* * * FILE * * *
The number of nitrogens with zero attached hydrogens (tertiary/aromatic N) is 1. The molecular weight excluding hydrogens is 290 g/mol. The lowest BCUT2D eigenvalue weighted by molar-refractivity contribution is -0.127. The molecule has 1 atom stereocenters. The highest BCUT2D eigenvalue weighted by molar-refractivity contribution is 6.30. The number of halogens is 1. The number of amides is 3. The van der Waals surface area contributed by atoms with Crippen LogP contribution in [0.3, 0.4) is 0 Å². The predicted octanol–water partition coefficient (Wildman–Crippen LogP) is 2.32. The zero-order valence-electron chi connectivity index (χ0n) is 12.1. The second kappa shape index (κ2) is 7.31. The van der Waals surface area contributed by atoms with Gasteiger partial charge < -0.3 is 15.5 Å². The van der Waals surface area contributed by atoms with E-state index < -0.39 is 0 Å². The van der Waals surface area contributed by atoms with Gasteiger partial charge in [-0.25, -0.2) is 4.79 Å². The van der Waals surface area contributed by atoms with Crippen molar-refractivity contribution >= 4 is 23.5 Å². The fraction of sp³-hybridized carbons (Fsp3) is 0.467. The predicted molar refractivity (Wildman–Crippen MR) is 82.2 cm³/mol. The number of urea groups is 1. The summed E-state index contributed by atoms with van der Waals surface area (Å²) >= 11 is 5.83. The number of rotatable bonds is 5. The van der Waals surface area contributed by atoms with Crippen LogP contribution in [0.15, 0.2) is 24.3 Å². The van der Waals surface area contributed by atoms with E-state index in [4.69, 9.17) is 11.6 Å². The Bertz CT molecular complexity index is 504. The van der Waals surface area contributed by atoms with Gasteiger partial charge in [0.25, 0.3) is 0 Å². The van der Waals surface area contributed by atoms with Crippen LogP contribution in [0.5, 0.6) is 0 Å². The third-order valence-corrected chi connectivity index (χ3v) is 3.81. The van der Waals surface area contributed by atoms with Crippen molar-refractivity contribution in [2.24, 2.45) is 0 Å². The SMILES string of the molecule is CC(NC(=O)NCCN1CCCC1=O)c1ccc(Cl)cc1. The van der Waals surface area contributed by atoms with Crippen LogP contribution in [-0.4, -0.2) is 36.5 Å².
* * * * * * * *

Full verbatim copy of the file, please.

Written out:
The number of nitrogens with zero attached hydrogens (tertiary/aromatic N) is 1. The molecular weight excluding hydrogens is 290 g/mol. The lowest BCUT2D eigenvalue weighted by molar-refractivity contribution is -0.127. The molecule has 1 atom stereocenters. The highest BCUT2D eigenvalue weighted by molar-refractivity contribution is 6.30. The number of halogens is 1. The number of amides is 3. The van der Waals surface area contributed by atoms with Crippen LogP contribution in [0.3, 0.4) is 0 Å². The predicted octanol–water partition coefficient (Wildman–Crippen LogP) is 2.32. The zero-order valence-electron chi connectivity index (χ0n) is 12.1. The second kappa shape index (κ2) is 7.31. The van der Waals surface area contributed by atoms with Gasteiger partial charge < -0.3 is 15.5 Å². The van der Waals surface area contributed by atoms with E-state index < -0.39 is 0 Å². The van der Waals surface area contributed by atoms with Gasteiger partial charge in [-0.25, -0.2) is 4.79 Å². The van der Waals surface area contributed by atoms with Crippen molar-refractivity contribution >= 4 is 23.5 Å². The fraction of sp³-hybridized carbons (Fsp3) is 0.467. The predicted molar refractivity (Wildman–Crippen MR) is 82.2 cm³/mol. The number of urea groups is 1. The summed E-state index contributed by atoms with van der Waals surface area (Å²) >= 11 is 5.83. The number of rotatable bonds is 5. The van der Waals surface area contributed by atoms with Crippen LogP contribution in [0.15, 0.2) is 24.3 Å². The van der Waals surface area contributed by atoms with E-state index in [4.69, 9.17) is 11.6 Å². The Bertz CT molecular complexity index is 504. The van der Waals surface area contributed by atoms with Gasteiger partial charge in [0.25, 0.3) is 0 Å². The van der Waals surface area contributed by atoms with Crippen LogP contribution in [0.5, 0.6) is 0 Å². The third-order valence-corrected chi connectivity index (χ3v) is 3.81. The van der Waals surface area contributed by atoms with Crippen molar-refractivity contribution in [2.24, 2.45) is 0 Å². The SMILES string of the molecule is CC(NC(=O)NCCN1CCCC1=O)c1ccc(Cl)cc1. The van der Waals surface area contributed by atoms with Crippen LogP contribution in [-0.4, -0.2) is 36.5 Å².